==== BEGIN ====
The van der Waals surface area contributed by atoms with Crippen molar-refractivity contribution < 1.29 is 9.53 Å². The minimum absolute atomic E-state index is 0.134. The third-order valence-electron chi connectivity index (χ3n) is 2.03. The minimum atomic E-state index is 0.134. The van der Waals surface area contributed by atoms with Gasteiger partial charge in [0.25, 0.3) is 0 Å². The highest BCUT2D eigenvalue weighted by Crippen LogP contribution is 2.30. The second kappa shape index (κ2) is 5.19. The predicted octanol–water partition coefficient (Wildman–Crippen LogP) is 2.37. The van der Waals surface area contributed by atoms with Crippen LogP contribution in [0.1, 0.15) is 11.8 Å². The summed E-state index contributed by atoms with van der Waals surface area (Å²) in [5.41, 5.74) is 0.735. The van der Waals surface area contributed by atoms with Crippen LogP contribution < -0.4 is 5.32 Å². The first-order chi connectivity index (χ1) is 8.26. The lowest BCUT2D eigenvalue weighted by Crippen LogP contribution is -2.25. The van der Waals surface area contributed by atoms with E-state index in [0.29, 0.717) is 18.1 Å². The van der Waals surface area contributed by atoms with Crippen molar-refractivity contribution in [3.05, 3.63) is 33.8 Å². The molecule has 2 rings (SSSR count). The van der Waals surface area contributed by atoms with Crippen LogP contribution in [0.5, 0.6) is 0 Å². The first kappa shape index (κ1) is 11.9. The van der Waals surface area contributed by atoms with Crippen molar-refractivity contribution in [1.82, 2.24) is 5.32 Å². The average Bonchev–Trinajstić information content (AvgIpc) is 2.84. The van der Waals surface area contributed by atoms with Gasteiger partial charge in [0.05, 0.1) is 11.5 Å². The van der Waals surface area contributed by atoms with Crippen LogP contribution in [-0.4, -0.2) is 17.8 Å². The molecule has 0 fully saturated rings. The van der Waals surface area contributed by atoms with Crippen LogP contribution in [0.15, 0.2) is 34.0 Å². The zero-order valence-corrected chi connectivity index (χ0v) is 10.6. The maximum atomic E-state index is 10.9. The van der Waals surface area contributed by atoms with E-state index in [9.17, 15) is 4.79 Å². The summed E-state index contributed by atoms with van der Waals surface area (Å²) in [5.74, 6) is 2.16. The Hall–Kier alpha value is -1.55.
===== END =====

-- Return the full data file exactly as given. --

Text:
The van der Waals surface area contributed by atoms with Crippen molar-refractivity contribution < 1.29 is 9.53 Å². The minimum absolute atomic E-state index is 0.134. The third-order valence-electron chi connectivity index (χ3n) is 2.03. The minimum atomic E-state index is 0.134. The van der Waals surface area contributed by atoms with Gasteiger partial charge in [0.25, 0.3) is 0 Å². The highest BCUT2D eigenvalue weighted by Crippen LogP contribution is 2.30. The second kappa shape index (κ2) is 5.19. The predicted octanol–water partition coefficient (Wildman–Crippen LogP) is 2.37. The van der Waals surface area contributed by atoms with Crippen LogP contribution in [0.1, 0.15) is 11.8 Å². The summed E-state index contributed by atoms with van der Waals surface area (Å²) in [5.41, 5.74) is 0.735. The van der Waals surface area contributed by atoms with Crippen LogP contribution < -0.4 is 5.32 Å². The first-order chi connectivity index (χ1) is 8.26. The lowest BCUT2D eigenvalue weighted by Crippen LogP contribution is -2.25. The van der Waals surface area contributed by atoms with E-state index in [0.29, 0.717) is 18.1 Å². The van der Waals surface area contributed by atoms with Crippen molar-refractivity contribution in [3.05, 3.63) is 33.8 Å². The molecule has 2 rings (SSSR count). The van der Waals surface area contributed by atoms with Crippen LogP contribution in [0.5, 0.6) is 0 Å². The first kappa shape index (κ1) is 11.9. The van der Waals surface area contributed by atoms with Crippen molar-refractivity contribution in [1.82, 2.24) is 5.32 Å². The average Bonchev–Trinajstić information content (AvgIpc) is 2.84. The van der Waals surface area contributed by atoms with Gasteiger partial charge in [0.05, 0.1) is 11.5 Å². The van der Waals surface area contributed by atoms with Crippen LogP contribution in [-0.4, -0.2) is 17.8 Å². The molecule has 0 fully saturated rings. The van der Waals surface area contributed by atoms with Crippen LogP contribution in [0.15, 0.2) is 34.0 Å². The zero-order valence-corrected chi connectivity index (χ0v) is 10.6. The maximum atomic E-state index is 10.9. The van der Waals surface area contributed by atoms with E-state index in [9.17, 15) is 4.79 Å². The summed E-state index contributed by atoms with van der Waals surface area (Å²) in [5.74, 6) is 2.16. The Hall–Kier alpha value is -1.55.